Comcast, Fox raise bids in escalating takeover battle for Sky

Sky’s jewel in the crown is its live coverage of English Premier League soccer, while the group also provides broadband Internet and telephone services. (AFP)
Updated 12 July 2018
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Comcast, Fox raise bids in escalating takeover battle for Sky

  • Comcast lifted its bid for Sky to £26 billion ($34.3 billion) only hours after Rupert Murdoch’s Fox boosted its offer for the 61 percent of Sky it does not own
  • Sky’s jewel in the crown is its live coverage of English Premier League soccer, while the group also provides broadband Internet and telephone services

NEW YORK: Comcast raised its bid for pan-European TV group Sky late Wednesday, topping an offer from 21st Century Fox made only hours earlier and escalating a takeover battle as media giants reposition themselves for the streaming era.
Comcast lifted its bid for Sky to £26 billion ($34.3 billion) only hours after Rupert Murdoch’s Fox boosted its offer for the 61 percent of Sky it does not own.
Fox’ latest bid values Sky at £24.5 billion.
The battle for Sky comes as Comcast is also embroiled in a takeover battle with Disney for Fox entertainment assets that are being split off from Murdoch’s empire. Some analysts have said Comcast could drop its bid for the Fox assets if it wins Sky.
Sky’s jewel in the crown is its live coverage of English Premier League soccer, while the group also provides broadband Internet and telephone services.
Media giants such as Disney and Comcast have been looking to beef up their creative offerings to compete with Netflix and other streaming services that are eroding the value of conventional cable television assets.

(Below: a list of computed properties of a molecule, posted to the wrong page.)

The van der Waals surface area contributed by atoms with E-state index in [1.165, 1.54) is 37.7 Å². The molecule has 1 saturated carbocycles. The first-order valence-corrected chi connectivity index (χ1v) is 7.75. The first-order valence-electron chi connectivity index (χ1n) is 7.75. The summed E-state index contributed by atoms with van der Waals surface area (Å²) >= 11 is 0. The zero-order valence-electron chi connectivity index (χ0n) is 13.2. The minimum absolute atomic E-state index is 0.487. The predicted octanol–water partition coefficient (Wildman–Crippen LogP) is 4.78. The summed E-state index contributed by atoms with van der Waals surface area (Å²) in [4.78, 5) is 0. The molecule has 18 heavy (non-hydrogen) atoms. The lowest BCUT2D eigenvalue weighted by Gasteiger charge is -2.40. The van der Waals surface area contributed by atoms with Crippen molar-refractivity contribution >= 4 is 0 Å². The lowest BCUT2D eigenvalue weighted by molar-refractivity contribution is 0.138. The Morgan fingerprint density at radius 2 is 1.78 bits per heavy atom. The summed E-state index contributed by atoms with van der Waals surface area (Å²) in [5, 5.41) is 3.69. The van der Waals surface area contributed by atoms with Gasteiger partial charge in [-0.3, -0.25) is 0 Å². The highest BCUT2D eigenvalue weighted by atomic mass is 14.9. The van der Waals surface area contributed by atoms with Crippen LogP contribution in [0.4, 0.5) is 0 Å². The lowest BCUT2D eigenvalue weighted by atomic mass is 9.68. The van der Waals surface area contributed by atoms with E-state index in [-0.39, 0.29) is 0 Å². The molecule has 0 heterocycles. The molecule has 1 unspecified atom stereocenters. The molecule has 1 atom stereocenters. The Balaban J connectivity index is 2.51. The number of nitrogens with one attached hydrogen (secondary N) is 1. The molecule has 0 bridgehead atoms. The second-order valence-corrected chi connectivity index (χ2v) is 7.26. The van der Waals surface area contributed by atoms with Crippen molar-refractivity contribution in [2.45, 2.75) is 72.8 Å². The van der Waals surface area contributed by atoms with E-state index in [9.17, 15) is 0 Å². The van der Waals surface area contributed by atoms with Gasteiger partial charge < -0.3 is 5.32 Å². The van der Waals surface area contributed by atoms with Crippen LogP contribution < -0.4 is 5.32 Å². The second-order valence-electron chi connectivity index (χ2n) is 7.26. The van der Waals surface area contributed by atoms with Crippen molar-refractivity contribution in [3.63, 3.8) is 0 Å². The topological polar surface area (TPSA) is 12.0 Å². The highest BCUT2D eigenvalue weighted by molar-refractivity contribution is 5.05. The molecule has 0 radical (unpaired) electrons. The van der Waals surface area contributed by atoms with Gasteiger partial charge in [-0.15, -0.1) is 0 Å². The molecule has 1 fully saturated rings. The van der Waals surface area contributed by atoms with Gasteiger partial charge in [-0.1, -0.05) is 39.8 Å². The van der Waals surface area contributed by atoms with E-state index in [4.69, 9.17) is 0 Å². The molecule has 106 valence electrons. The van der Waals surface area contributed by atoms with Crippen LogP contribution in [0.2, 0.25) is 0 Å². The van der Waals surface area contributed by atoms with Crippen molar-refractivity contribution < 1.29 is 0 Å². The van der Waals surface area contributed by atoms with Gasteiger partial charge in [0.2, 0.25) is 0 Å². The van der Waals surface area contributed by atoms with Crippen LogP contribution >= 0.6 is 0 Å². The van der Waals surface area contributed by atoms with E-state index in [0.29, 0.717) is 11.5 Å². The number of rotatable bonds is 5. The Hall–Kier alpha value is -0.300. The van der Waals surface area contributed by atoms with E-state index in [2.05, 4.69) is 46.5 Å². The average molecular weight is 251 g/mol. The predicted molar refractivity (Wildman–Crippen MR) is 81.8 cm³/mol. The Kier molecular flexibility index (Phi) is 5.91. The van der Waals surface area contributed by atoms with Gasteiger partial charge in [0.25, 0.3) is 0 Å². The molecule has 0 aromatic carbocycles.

The latest back-and-forth started Wednesday morning London time when New York-listed Fox raised its offer to £14 for each outstanding share, up substantially on a previous tilt that was pitched at £10.75.
“As the founding shareholder of Sky, we have remained deeply committed to bringing these two organizations together to create a world-class business positioned to deliver the very best entertainment experiences well into the future,” Fox said.
“The enhanced scale and capabilities of the combination will enrich Sky’s ability to continue on its mission for years to come, especially at a time of dynamic change in our industry.”
But only hours later Comcast rebutted the Fox move, releasing a bid after US markets closed of £14.75 per share, about five percent above the Fox proposal.
Comcast said its sweetened offer has been accepted by Sky independent Committee directors.
“Comcast has long admired Sky and believes it is an outstanding company and a great fit with Comcast,” the company said in a statement released after the US stock market closed.
“Today’s announcement further underscores Comcast’s belief and its commitment to owning Sky.”
Fox’s long-running pursuit for all of Sky has been plagued by UK government fears over media plurality and broadcasting standards — and the influence of Australian-born US citizen Murdoch.